Memorial University’s Board of Regents has approved the university’s budget for 2016-17 as proposed by the university’s administration.
The budget does not include additional tuition or other student fee increases for 2016-17 beyond those approved last July.
The budget presentation to the Board of Regents can be viewed here.
Meeting a shortfall
The university will meet a shortfall in funding through a combination of another round of base budget administrative expenditure reductions, targeted reductions in travel expenditures, reduction in the number of employees through the implementation of a salary attrition model, and utilization of infrastructure renewal funds for deferred maintenance.
“We committed to doing everything we could to hold the line on tuition/fee increases for the coming year,” said Dr. Gary Kachanoski, Memorial’s president and vice-chancellor. “All areas of the university are contributing toward that goal, and I am grateful for the co-operation and efforts from across the Memorial community to make this a reality.”
The 2016-17 operating budget includes ongoing savings through a base budget administrative reduction of $4.1 million, a decrease in travel expenditures of $1.3 million, and $3 million salary savings in year one of a two-year attrition plan. Direct academic expenditures and unavoidable costs (like utilities and snow clearing) are exempt from budget reductions.
“The cuts over the past several years and forward guidance of future cuts from the provincial government signal the need to take a longer-term approach (multi-year budget planning and development) for a sustainable budget framework.”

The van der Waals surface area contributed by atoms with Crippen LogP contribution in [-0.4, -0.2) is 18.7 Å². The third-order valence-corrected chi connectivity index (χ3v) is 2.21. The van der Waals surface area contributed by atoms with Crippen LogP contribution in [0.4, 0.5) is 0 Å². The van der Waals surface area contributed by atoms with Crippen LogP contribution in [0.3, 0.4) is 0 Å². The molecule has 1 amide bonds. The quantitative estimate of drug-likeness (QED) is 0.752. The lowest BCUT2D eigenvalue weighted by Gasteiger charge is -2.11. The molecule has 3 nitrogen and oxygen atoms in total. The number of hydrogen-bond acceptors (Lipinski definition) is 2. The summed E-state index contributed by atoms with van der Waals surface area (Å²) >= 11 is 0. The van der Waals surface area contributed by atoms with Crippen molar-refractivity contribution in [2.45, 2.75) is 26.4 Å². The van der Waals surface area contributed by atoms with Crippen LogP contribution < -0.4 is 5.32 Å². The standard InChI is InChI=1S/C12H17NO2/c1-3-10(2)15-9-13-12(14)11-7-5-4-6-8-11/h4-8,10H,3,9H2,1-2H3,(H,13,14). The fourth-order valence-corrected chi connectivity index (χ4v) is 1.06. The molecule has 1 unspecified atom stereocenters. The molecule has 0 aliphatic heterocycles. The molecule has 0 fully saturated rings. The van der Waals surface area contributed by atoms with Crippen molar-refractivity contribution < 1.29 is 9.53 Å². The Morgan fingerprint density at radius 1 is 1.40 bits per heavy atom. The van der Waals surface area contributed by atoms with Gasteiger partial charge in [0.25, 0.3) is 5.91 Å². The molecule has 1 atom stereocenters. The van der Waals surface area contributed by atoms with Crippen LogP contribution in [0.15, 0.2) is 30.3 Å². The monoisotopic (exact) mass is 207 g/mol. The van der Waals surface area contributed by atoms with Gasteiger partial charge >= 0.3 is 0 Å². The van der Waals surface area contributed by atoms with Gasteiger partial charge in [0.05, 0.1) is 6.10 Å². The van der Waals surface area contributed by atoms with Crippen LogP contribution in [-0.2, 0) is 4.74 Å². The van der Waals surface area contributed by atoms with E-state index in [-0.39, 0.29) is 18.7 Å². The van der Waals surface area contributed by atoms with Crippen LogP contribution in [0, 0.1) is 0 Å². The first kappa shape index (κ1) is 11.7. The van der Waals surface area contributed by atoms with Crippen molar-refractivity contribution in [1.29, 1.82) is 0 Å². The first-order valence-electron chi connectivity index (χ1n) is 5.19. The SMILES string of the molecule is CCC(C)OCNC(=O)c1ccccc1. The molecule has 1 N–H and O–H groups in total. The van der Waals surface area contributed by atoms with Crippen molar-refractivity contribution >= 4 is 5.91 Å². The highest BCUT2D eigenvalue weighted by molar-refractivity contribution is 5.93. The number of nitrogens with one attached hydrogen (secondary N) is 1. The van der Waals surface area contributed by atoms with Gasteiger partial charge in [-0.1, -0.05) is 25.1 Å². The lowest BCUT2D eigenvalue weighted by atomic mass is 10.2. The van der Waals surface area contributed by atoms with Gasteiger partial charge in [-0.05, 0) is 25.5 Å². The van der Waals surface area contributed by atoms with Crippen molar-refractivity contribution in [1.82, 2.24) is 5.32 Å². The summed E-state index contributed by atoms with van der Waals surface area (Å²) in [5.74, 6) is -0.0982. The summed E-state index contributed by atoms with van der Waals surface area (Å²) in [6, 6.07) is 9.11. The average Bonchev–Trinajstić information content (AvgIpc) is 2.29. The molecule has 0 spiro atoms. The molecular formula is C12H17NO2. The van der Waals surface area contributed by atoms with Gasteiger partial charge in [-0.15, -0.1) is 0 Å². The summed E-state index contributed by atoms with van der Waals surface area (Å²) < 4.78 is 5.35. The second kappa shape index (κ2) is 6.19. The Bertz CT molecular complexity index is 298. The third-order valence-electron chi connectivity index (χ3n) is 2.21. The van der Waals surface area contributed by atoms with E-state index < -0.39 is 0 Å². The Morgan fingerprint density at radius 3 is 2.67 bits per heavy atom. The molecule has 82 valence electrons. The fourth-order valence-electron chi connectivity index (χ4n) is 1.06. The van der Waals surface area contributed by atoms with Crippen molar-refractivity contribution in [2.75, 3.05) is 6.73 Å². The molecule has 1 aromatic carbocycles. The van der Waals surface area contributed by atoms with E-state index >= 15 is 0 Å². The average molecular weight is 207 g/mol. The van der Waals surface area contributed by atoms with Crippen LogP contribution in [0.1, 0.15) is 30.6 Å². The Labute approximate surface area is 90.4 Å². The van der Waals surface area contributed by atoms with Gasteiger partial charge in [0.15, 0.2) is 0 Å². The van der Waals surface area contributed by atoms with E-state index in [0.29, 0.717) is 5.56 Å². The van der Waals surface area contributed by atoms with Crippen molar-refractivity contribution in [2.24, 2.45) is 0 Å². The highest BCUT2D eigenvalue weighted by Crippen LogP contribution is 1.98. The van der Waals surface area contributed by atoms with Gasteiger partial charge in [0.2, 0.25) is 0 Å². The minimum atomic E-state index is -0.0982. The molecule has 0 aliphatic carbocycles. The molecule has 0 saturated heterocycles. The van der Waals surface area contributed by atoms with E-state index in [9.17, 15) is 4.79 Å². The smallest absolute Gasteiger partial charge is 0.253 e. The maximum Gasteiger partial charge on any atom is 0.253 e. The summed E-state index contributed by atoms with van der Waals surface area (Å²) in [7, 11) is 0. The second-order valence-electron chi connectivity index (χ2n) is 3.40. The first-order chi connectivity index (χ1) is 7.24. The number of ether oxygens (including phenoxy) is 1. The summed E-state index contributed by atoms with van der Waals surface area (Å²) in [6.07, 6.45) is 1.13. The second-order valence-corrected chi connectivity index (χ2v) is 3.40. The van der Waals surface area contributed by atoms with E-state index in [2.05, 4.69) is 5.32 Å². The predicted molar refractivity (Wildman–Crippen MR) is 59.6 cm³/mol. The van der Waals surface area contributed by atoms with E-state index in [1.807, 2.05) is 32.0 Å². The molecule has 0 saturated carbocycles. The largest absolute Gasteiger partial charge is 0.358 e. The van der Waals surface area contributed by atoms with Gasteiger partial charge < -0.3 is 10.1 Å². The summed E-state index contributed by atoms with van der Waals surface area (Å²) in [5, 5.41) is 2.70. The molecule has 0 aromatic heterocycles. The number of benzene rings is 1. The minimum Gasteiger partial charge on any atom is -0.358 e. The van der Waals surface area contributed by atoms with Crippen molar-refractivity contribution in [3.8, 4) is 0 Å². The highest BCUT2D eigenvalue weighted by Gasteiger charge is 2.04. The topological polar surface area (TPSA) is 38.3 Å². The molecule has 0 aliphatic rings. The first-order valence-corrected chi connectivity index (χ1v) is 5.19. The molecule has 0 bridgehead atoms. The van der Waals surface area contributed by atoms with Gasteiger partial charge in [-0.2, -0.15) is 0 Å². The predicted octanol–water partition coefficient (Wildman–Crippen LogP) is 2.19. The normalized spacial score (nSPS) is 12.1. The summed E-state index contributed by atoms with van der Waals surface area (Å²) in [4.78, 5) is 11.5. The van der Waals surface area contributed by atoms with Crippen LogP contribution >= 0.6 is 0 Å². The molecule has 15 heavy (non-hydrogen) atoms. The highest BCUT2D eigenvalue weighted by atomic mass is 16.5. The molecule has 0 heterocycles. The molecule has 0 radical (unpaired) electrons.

Government also indicated that they would be willing, if requested, to grant a second and final year deferral of the approximately $27 million special pension payment required by provincial pension legislation, while work with the University Pensions Committee continues on reaching an agreement with government regarding the plan.
Throughout the budget planning process, consultations on the proposal were held with students’ unions, deans and directors, Senate, the Senate’s Executive Committee and its Planning and Budget Committee and the Board of Regents’ Executive and Finance Committees.
“The cuts over the past several years and forward guidance of future cuts from the provincial government signal the need to take a longer-term approach (multi-year budget planning and development) for a sustainable budget framework,” said Dr. Kachanoski. “The Vice-Presidents Council has already begun that planning work to bring more certainty to our students, employees and partners.”